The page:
Page:A Dictionary of Music and Musicians vol 4.djvu/78

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modulations richer and more varied. Still more striking is the progress if we look at Tartini's subject-matter, at the character of his ideas, and the spirit of their treatment. Not content with the noble but somewhat conventional pathos of the slow movements of the older school, their well-written but often rather dry fugues and fugatos and traditional dance-rhythms, he introduces in his slow movements a new element of emotion and passion; most of his quick movements are highly characteristic, and even in their 'passages' have nothing dry and formal, but are full of spirit and fire. In addition to all this we not rarely meet with an element of tender dreamy melancholy and of vivid imagination which now and then grows into the fantastic or romantic. His works bear not so much the stamp of his time as that of his own peculiar individuality; and in this respect he may well be regarded as a prototype of the most individual of all violinists, Paganini. What we know from one of his pupils about his peculiar habits in composing, throws a significant light on the more peculiarly intellectual bent of his musical talent. Before sitting down to a new composition, he would read a sonnet of Petrarch; under the notes of his violin-parts he would write the words of a favourite poem, and to single movements of his sonatas he would often give mottos, such as 'Ombra cara' or 'Volgete il riso in pianto o mie pupille.' The most striking illustration of this peculiar side of his artistic character is given in his famous sonata 'Il Trillo del Diavolo.' According to Lalande ('Voyage d'un Francais en Italie 1765 et 66,' tom. 8) Tartini himself used to relate the circumstances under which he conceived the idea of this singularly fine piece, in the following manner: 'One night I dreamt that I had made a bargain with the devil for my soul. Everything went at my command,—my novel servant anticipated every one of my wishes. Then the idea struck me to hand him my fiddle and to see what he could do with it. But how great was my astonishment when I heard him play with consummate skill a sonata of such exquisite beauty as surpassed the boldest flight of my imagination. I felt enraptured, transported, enchanted; my breath was taken away; and I awoke. Seizing my violin I tried to retain the sounds I had heard. But it was in vain. The piece I then composed, the Devil's Sonata, although the best I ever wrote, how far below the one I had heard in my dream!'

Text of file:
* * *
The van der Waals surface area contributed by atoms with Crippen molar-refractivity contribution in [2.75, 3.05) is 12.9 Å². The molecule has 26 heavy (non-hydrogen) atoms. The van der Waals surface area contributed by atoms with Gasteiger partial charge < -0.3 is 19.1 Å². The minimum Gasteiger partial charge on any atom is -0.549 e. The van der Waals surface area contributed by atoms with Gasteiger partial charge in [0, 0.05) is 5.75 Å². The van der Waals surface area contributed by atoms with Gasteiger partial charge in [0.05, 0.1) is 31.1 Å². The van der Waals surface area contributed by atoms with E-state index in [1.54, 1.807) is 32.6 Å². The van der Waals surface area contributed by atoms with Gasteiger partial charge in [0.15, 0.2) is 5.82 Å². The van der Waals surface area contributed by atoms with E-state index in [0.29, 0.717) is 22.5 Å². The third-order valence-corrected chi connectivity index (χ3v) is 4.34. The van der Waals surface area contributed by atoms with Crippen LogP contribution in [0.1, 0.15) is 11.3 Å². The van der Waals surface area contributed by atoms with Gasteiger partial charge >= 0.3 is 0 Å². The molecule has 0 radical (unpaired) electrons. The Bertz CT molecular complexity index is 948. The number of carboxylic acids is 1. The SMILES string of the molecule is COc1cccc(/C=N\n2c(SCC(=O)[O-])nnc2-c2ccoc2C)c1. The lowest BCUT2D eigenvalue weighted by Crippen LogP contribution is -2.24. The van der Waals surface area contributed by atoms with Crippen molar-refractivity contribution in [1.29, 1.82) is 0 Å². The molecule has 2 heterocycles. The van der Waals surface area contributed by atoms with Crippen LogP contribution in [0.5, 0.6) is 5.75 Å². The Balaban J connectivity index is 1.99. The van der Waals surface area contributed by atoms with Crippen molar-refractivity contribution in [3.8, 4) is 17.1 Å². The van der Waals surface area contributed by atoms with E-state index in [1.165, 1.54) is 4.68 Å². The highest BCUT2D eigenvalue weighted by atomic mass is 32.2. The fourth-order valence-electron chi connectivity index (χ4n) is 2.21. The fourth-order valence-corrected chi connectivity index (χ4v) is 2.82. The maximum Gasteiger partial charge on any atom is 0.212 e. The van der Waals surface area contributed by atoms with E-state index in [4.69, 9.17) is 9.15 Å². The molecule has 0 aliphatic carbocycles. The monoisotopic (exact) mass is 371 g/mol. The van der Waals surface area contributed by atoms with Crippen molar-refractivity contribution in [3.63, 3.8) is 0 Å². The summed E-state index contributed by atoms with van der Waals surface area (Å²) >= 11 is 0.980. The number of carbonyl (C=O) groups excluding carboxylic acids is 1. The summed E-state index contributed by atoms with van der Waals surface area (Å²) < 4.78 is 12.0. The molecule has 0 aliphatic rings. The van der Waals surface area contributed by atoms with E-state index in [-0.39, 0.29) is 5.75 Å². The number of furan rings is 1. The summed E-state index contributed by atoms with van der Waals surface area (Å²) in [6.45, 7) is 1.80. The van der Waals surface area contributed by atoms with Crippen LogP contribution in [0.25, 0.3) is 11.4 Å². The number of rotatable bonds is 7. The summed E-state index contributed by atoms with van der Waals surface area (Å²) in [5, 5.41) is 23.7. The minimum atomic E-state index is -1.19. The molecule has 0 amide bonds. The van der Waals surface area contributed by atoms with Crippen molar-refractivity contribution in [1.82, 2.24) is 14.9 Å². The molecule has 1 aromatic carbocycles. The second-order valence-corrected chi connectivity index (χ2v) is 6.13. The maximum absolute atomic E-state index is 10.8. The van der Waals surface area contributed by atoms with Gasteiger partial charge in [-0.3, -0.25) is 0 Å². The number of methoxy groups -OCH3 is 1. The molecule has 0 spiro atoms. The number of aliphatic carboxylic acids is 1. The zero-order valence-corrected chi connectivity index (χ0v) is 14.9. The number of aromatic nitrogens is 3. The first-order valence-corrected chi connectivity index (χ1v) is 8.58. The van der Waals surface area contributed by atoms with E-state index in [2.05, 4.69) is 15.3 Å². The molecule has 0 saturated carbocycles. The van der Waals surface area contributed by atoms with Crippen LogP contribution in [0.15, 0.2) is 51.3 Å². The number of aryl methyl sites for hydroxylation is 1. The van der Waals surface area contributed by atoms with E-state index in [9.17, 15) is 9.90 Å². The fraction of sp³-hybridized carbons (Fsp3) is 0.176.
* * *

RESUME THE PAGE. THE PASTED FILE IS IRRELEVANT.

The number of his compositions is enormous. Fétis enumerates over 50 Sonatas with bass, 18 Concertos with accompaniment of stringed orchestra, and a Trio for 2 violins and bass, all which were published in various editions at Paris, London, and Amsterdam. In addition to these a large number of works exist in MS. Gerber speaks of over 200 violin concertos, Fétis of 48 unpublished sonatas and 127 concertos. He also composed a Miserere, which was performed during Holy Week in the Sistine Chapel in the year 1768; but according to Fétis this was a work of little importance and has never been performed again.